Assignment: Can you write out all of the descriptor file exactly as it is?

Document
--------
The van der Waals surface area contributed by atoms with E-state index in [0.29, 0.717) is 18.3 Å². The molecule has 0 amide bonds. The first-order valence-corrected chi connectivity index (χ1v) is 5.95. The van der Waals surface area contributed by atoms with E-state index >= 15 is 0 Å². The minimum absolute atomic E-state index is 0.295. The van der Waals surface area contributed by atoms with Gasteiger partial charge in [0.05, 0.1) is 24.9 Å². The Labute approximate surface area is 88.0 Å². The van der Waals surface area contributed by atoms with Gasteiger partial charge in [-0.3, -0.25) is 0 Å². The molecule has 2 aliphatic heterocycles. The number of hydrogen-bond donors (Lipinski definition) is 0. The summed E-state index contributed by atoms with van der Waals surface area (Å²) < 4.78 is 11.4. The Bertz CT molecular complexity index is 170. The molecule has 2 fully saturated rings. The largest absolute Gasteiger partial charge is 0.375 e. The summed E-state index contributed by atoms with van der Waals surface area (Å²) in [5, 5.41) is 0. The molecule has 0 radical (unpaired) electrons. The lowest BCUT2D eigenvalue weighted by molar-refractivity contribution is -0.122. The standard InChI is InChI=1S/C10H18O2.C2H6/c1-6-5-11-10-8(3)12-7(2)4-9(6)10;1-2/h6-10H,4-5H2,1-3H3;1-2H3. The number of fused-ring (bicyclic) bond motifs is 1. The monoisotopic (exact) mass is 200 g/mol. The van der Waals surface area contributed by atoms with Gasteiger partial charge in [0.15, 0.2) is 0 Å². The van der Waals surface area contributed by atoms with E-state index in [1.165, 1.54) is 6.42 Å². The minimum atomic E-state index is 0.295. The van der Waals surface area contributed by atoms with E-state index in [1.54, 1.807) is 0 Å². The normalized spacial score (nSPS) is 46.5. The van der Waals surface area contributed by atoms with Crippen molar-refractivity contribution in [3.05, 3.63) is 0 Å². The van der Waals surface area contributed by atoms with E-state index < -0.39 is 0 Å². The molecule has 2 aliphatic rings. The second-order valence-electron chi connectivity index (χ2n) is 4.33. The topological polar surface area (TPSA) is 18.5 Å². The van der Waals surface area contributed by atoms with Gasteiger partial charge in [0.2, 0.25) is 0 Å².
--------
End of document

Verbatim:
The van der Waals surface area contributed by atoms with E-state index in [0.29, 0.717) is 18.3 Å². The molecule has 0 amide bonds. The first-order valence-corrected chi connectivity index (χ1v) is 5.95. The van der Waals surface area contributed by atoms with E-state index >= 15 is 0 Å². The minimum absolute atomic E-state index is 0.295. The van der Waals surface area contributed by atoms with Gasteiger partial charge in [0.05, 0.1) is 24.9 Å². The Labute approximate surface area is 88.0 Å². The van der Waals surface area contributed by atoms with Gasteiger partial charge in [-0.3, -0.25) is 0 Å². The molecule has 2 aliphatic heterocycles. The number of hydrogen-bond donors (Lipinski definition) is 0. The summed E-state index contributed by atoms with van der Waals surface area (Å²) < 4.78 is 11.4. The Bertz CT molecular complexity index is 170. The molecule has 2 fully saturated rings. The largest absolute Gasteiger partial charge is 0.375 e. The summed E-state index contributed by atoms with van der Waals surface area (Å²) in [5, 5.41) is 0. The molecule has 0 radical (unpaired) electrons. The lowest BCUT2D eigenvalue weighted by molar-refractivity contribution is -0.122. The standard InChI is InChI=1S/C10H18O2.C2H6/c1-6-5-11-10-8(3)12-7(2)4-9(6)10;1-2/h6-10H,4-5H2,1-3H3;1-2H3. The number of fused-ring (bicyclic) bond motifs is 1. The monoisotopic (exact) mass is 200 g/mol. The van der Waals surface area contributed by atoms with Gasteiger partial charge in [0.15, 0.2) is 0 Å². The van der Waals surface area contributed by atoms with E-state index in [1.165, 1.54) is 6.42 Å². The minimum atomic E-state index is 0.295. The van der Waals surface area contributed by atoms with E-state index in [1.54, 1.807) is 0 Å². The normalized spacial score (nSPS) is 46.5. The van der Waals surface area contributed by atoms with Crippen molar-refractivity contribution in [3.05, 3.63) is 0 Å². The van der Waals surface area contributed by atoms with E-state index < -0.39 is 0 Å². The molecule has 2 aliphatic rings. The second-order valence-electron chi connectivity index (χ2n) is 4.33. The topological polar surface area (TPSA) is 18.5 Å². The van der Waals surface area contributed by atoms with Gasteiger partial charge in [0.2, 0.25) is 0 Å².